Exclusivity – or lock-out – agreements are sometimes entered into between parties in commercial property transactions, usually where the buyer wants to stop the seller from dealing with anyone else for a fixed period.
The buyer might want time, for example, to conclude its survey and detailed site investigations and arrange funding without fear of the seller selling the property to someone else in the meantime.
This can be an important consideration in England & Wales because, unlike in other jurisdictions, there is no obligation on the seller to sell to the buyer when it has accepted its offer unless and until formal written contracts have been exchanged, which won’t usually happen until the buyer has concluded its due diligence.
A lock-out agreement will buy a bit of breathing space.
There’s a difference, however, between lock-out agreements and lock-in agreements.
Lock-in agreements, where parties expressly agree to negotiate with each other, are unenforceable because they are "agreements to agree", and so lack certainty.
Lock-out agreements on the other hand can be binding contracts, although they are negative in nature in that they bind the seller not to negotiate with someone else, rather than compelling the seller to do a deal with a particular buyer.
To be enforceable, a lock-out agreement must be for a fixed period, or it will be void for uncertainty. So, for example, it won’t work if it says it’s to last for a “reasonable period”.
If contracts have not been exchanged by the end of the fixed period, then the seller is free to deal with someone else if it wants to.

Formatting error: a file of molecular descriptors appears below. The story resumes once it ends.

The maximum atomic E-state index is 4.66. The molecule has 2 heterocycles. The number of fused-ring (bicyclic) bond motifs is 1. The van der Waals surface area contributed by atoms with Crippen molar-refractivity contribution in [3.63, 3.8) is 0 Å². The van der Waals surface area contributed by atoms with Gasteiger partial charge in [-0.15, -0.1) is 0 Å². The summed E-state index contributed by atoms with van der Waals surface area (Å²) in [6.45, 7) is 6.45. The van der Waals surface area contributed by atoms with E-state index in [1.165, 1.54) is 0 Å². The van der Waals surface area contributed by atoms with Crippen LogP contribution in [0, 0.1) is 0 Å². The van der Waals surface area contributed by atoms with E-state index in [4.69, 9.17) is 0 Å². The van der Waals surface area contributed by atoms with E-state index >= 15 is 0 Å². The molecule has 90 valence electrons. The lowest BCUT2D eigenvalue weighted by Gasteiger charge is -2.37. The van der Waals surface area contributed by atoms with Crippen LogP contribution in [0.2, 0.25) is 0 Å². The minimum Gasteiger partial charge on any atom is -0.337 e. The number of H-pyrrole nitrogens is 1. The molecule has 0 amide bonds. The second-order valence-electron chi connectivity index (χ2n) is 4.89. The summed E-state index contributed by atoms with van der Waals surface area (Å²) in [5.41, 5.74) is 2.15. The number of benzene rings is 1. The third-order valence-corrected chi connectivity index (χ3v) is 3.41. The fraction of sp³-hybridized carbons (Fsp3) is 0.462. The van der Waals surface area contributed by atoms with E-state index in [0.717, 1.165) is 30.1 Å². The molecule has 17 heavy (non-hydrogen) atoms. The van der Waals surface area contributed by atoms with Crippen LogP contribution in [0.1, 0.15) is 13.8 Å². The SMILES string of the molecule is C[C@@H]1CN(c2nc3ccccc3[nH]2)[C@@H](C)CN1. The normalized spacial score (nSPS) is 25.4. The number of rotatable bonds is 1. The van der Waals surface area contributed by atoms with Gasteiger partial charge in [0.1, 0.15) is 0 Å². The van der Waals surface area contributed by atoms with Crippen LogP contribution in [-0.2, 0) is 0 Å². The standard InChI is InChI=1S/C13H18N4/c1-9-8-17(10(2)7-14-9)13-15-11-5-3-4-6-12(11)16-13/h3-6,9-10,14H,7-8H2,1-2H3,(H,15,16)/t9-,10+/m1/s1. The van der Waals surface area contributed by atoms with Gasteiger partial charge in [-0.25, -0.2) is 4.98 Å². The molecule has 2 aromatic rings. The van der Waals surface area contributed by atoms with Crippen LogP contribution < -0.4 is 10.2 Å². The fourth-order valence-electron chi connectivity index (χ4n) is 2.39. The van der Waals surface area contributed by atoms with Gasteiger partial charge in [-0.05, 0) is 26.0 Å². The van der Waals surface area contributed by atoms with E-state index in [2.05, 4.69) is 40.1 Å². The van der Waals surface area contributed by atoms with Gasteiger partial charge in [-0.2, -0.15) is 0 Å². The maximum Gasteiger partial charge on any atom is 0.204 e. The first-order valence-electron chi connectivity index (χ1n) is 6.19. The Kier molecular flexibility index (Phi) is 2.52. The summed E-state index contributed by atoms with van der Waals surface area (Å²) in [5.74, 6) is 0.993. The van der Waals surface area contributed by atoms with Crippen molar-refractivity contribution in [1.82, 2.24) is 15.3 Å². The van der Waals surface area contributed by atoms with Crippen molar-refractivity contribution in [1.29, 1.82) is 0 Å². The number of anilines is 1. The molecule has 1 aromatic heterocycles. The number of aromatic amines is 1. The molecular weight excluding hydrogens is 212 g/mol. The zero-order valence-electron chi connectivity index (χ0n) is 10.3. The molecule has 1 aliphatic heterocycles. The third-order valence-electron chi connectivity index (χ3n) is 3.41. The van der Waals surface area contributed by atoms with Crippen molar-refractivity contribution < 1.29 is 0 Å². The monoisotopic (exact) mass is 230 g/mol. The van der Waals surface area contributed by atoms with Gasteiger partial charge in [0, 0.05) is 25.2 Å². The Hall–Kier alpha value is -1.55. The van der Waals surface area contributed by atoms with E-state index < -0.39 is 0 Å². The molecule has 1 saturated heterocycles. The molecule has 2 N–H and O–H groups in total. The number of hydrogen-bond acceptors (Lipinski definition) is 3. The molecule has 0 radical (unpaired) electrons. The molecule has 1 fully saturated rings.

If you want a lock-out agreement, you will normally need to make it a condition of your offer. The lock-out agreement can then be drawn up quickly after your offer has been accepted “subject to contract”.
Technically a lock-out agreement doesn’t have to be in writing, as it’s not a contract for the sale of land, but obviously it should be in writing in order to avoid disputes.
How effective is a lock out agreement if the seller ignores it?
The short answer is, probably not as effective as the buyer would like it to be.
The buyer is very unlikely to get an injunction stopping the seller from selling the property to someone else during the exclusivity period.
The buyer’s remedies are more likely to be limited to recovering its wasted costs, such as legal and surveying fees – which at least is better than nothing, which is what the buyer is likely to get in this situation without a lock-out agreement.
It may mean, however, that if the seller gets a much better offer from someone else during the exclusivity period, it might decide to breach the lock-out agreement, proceed with the better offer and pay the limited damages arising out of the breach.
If you try and get round this by specifying punitive damages in the lock-out agreement, you run the risk they will be deemed an unenforceable “penalty”.
Are lock-out agreements still being used in such a difficult market?
Yes. One of the odd things about the current market is that it is fragmented. Some areas might still be competitive “micro markets” and there are still some cash-rich buyers competing for particular, maybe unusual, properties.
Alternatively, you might be a buyer surprised by having your very low offer accepted which you worry might be withdrawn if a better offer materialises before you have concluded the deal.
In these situations lock-out agreements can be useful, but beware their limitations.